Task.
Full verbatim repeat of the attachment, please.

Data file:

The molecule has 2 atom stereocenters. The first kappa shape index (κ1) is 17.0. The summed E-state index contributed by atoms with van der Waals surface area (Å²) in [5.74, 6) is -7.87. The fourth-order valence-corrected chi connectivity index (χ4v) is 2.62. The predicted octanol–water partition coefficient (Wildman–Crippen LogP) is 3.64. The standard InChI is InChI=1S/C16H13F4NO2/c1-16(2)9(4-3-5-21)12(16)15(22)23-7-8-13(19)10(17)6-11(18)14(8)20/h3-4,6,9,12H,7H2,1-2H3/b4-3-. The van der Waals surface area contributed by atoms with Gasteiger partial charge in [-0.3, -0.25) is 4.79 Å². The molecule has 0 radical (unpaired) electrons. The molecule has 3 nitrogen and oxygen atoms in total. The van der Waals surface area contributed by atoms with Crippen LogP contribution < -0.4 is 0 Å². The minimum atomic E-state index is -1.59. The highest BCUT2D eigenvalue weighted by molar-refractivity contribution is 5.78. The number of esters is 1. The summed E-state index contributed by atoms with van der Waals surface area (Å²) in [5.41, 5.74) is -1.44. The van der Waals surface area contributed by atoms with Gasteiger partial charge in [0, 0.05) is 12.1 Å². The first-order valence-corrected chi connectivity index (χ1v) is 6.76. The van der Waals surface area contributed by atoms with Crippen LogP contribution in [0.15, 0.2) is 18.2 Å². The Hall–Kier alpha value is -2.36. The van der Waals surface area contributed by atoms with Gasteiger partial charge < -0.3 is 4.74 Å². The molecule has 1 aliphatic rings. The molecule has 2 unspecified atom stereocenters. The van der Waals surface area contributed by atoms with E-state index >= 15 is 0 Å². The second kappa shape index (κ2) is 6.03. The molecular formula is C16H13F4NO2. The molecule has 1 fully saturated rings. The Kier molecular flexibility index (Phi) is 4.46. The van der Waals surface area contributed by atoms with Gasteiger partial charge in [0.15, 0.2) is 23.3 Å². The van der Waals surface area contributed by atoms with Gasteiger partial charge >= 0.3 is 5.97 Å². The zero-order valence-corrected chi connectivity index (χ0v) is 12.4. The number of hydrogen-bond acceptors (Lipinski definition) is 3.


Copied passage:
The molecule has 2 atom stereocenters. The first kappa shape index (κ1) is 17.0. The summed E-state index contributed by atoms with van der Waals surface area (Å²) in [5.74, 6) is -7.87. The fourth-order valence-corrected chi connectivity index (χ4v) is 2.62. The predicted octanol–water partition coefficient (Wildman–Crippen LogP) is 3.64. The standard InChI is InChI=1S/C16H13F4NO2/c1-16(2)9(4-3-5-21)12(16)15(22)23-7-8-13(19)10(17)6-11(18)14(8)20/h3-4,6,9,12H,7H2,1-2H3/b4-3-. The van der Waals surface area contributed by atoms with Gasteiger partial charge in [-0.3, -0.25) is 4.79 Å². The molecule has 0 radical (unpaired) electrons. The molecule has 3 nitrogen and oxygen atoms in total. The van der Waals surface area contributed by atoms with Crippen LogP contribution < -0.4 is 0 Å². The minimum atomic E-state index is -1.59. The highest BCUT2D eigenvalue weighted by molar-refractivity contribution is 5.78. The number of esters is 1. The summed E-state index contributed by atoms with van der Waals surface area (Å²) in [5.41, 5.74) is -1.44. The van der Waals surface area contributed by atoms with Gasteiger partial charge in [0, 0.05) is 12.1 Å². The first-order valence-corrected chi connectivity index (χ1v) is 6.76. The van der Waals surface area contributed by atoms with Crippen LogP contribution in [0.15, 0.2) is 18.2 Å². The Hall–Kier alpha value is -2.36. The van der Waals surface area contributed by atoms with Gasteiger partial charge < -0.3 is 4.74 Å². The molecule has 1 aliphatic rings. The molecule has 2 unspecified atom stereocenters. The van der Waals surface area contributed by atoms with E-state index >= 15 is 0 Å². The second kappa shape index (κ2) is 6.03. The molecular formula is C16H13F4NO2. The molecule has 1 fully saturated rings. The Kier molecular flexibility index (Phi) is 4.46. The van der Waals surface area contributed by atoms with Gasteiger partial charge in [0.15, 0.2) is 23.3 Å². The van der Waals surface area contributed by atoms with Gasteiger partial charge >= 0.3 is 5.97 Å². The zero-order valence-corrected chi connectivity index (χ0v) is 12.4. The number of hydrogen-bond acceptors (Lipinski definition) is 3.